7 Symptoms to Never Ignore if You Have Diabetes

If you have diabetes watch for these 7 warning signs that something is amiss, and make sure you know how to respond.

Marijuana Boosts Prediabetes Risk

Several big population studies hint at an intriguing association between marijuana and lower risk for type 2 diabetes, but a University of Minnesota study found 49-65% higher odds for prediabetes in current smokers and former “heavy” users.

Diabetes Drug Dosing May Be Too High in Older Adults

If you're over age 70 and taking medication to treat high blood sugar or blood pressure, you may be getting more medicine than you need, according to researchers at the University of Michigan.

Sending 'Real Time' Blood Sugar Readings Directly to Your Doctor

A Stanford University pilot project tests Apple’s HealthKit
Children and teens with type 1 participated in a recent Stanford University pilot test of Apple’s HealthKit—a software platform that gathers and shares health data—for tracking blood-sugar levels.

6 Signs Your Type 2 Diabetes Might Really Be Type 1

Up to 10% of people with type 2 diabetes may actually have a form of diabetes known as latent autoimmune diabetes in adults, or LADA, where the immune system slowly destroys insulin-producing beta cells.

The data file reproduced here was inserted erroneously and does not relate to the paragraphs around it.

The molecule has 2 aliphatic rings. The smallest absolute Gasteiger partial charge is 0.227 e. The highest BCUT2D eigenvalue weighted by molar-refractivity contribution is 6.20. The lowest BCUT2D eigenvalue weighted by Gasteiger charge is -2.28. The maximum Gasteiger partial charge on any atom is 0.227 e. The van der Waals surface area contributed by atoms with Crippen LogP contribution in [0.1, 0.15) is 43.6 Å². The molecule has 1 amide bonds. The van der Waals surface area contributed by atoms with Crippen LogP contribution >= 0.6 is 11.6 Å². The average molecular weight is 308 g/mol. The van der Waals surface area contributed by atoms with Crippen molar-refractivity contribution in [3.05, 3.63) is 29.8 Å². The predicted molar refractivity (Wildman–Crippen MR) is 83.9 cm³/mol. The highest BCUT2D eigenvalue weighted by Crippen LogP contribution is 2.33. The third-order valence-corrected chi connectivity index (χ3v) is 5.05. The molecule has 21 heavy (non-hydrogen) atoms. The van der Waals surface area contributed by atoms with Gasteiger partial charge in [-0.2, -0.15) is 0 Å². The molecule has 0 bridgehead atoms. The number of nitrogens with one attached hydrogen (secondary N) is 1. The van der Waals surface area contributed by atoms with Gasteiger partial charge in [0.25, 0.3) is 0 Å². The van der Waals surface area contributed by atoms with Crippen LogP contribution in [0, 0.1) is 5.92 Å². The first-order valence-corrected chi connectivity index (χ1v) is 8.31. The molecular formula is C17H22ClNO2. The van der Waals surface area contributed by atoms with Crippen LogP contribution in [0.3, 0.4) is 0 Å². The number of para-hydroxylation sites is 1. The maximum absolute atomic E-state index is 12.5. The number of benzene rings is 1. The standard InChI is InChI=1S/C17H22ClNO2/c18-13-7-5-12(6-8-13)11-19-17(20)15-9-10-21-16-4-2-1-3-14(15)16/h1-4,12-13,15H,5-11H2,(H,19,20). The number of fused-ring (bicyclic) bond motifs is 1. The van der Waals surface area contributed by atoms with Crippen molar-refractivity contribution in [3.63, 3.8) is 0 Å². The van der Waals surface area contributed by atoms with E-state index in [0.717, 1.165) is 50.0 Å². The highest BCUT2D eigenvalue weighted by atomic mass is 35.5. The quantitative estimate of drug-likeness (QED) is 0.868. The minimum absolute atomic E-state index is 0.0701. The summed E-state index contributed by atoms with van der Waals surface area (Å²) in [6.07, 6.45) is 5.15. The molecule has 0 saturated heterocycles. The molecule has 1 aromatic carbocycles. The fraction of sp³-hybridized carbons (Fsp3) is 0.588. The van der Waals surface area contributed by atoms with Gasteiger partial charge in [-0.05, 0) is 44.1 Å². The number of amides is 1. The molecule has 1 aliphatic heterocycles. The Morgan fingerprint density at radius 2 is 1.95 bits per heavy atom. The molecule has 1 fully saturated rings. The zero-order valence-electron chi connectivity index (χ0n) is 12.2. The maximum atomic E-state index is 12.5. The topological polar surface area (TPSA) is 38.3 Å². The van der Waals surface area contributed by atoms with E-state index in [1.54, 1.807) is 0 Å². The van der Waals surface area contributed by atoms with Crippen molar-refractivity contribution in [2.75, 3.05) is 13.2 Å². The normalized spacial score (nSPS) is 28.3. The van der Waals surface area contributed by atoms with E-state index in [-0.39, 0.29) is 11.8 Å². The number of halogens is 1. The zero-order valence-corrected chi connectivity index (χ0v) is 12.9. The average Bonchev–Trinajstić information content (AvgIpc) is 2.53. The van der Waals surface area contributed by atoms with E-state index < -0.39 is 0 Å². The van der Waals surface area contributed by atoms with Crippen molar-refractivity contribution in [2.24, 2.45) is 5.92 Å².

Future Diabetes Diagnosis Could Be Based on 11 Factors

Leading diabetes researchers are proposing a new way to classify diabetes based on these 11 factors, reports the February issue of the journal Diabetes Care.

New Heart-Health Threat: Compounds in Red Meat, Egg Yolks and More

A growing stack of research suggests that compounds in red meat, egg yolks and high-fat dairy products raise risk for heart disease—a leading health threat for people with diabetes—via a surprising route: Gut bacteria.

6 Things People With Diabetes Can Do To Have a More Supportive Partner

People with diabetes who are married to a supportive partner have a secret weapon in helping to better manage their disease.

A New Clue About What Helps Put Diabetes Into Remission Following Weight Loss Surgery

A recent Danish study suggests a way to predict long-term success of weight loss surgery for people with diabetes: By testing the health of insulin-producing beta cells.

6 Ways to Connect Better with Your Spouse if You Have Diabetes